If I copy your idea and sell it as my own, you can sue me and win your case.
If I copy your design and sell it as my own, you can sue me and win your case.
But if I only “sort of” copy your design, just not very well, and give it a nice bright paint job, and sell it as my own, you can sue me and lose half a million quid.
Welcome to the wacky world of Intellectual Property – “IP” to the lawyers.
Have a look at the article on the Telegraph website here
Trunki cases are the suitcases which look like cartoon animals on wheels, for young children to stride on and get under your feet in airports. They were invented by Rob Law.
Except an IP lawyer will tell you, that you can’t invent a suitcase with wheels. That was probably the next project worked on by the original caveman, after he had finished inventing the actual wheel.
So a lot of the outrage when PMS International succeeded in asserting its right to market the Kiddee suitcases [which are, surprise surprise, suitcases which look like cartoon animals on wheels, for young children to ride on and get under your feet in airports] is misplaced.
Yes anyone can make a suitcase with wheels, you can’t be sued for it, just as Ford can’t sue Volkswagen for making powered tin boxes with wheels.
But what Trunki was trying to do, was prove to the Courts that their actual design of suitcase had been copied. Very hard to do.
They had to prove first that the relevant design elements of a Trunki case had actually been protected by their Design registered and second that the Kiddee product had incorporated them, so that in effect, you cannot tell a Kiddee product from a Trunki product.
And by jingo, they are jolly similar looking. This is the Trunki.
They are certainly so similar in design that the litigation between the two manufacturers has been dealt with before three courts in the past years, and at the start in the High Court, Trunki were the winners.
Here is the Supremes Court’s final judgement in favour of Kiddee in full.
Famously, the Trunki had been presented to the TV Dragons Den entrepreneurs who declined to invest in it, saying that the makers would be unable to protect their design from copiers. Clever Boys and Girls, those Dragons.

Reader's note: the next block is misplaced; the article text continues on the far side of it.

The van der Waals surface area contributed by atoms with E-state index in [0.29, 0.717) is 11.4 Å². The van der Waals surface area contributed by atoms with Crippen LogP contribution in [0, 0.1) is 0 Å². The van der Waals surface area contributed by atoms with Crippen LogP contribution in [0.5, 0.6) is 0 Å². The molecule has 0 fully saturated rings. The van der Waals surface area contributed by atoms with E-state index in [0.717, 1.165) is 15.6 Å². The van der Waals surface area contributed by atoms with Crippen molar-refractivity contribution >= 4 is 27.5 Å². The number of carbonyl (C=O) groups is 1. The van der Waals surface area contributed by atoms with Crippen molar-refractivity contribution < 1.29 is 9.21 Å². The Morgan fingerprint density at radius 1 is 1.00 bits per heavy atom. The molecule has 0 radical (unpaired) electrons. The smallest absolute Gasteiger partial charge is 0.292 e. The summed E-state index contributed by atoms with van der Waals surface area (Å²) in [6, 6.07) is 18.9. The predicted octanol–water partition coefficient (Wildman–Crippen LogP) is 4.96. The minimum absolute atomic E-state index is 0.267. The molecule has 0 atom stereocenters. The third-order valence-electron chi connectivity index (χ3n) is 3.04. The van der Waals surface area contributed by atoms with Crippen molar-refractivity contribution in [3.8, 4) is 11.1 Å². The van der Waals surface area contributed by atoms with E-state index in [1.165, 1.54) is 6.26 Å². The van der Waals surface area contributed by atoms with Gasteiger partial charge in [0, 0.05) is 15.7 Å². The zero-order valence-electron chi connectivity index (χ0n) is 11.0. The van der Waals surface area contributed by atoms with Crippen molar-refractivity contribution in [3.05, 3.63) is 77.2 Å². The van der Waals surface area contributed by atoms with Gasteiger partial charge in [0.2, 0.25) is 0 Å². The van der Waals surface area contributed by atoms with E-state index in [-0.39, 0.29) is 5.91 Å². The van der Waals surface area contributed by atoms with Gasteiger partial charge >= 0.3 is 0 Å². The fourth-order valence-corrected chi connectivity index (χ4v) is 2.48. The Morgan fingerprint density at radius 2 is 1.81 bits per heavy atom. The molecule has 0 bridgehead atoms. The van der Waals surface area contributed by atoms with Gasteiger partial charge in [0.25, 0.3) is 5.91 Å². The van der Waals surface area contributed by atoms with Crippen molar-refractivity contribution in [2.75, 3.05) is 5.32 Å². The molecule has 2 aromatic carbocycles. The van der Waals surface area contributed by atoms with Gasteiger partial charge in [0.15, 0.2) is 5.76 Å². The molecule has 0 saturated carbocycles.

So if there is a moral to all of this, it must be that IP is pretty jolly complicated.
Complicated to understand, never mind to protect.
Do you know your Copyrights, from your Design Registrations? What is a Patent when it’s at home and how does it differ from a trademark?
This stuff is so important, to protect investment and jobs. Not only are the rules complex and at first sight contradictory in England, but there are likely to be additional and different rules and procedures applied in different countries abroad.
This is why there are in England firms of lawyers who are specialist Trademark and Patent Attorneys. They need to employ or work closely with engineers, manufacturers and scientists, because the first task in protecting your IP, even before knowing and applying the law, is to understand exactly what your product is – what makes it unique – what elements of it can actually be protected by the law.
As a Notary involved with assisting registrations and Court Applications around the world, I work closely with firms of IP Attorneys and if there is one message I seek to get across to you, it is that it is absolutely crucial, for inventors and intending manufacturers to take their specialist advice before going to market.
Or else, get ready, someone will be stealing. Stealing like a thief in the night – cue for a song link here.
As ever, Please do contact me and Louise whenever you need Notarial certification or Legalisation – at http://www.atkinsonnotary.com or phone me on 0113 816 0116 (internationally 0044 113 8160116)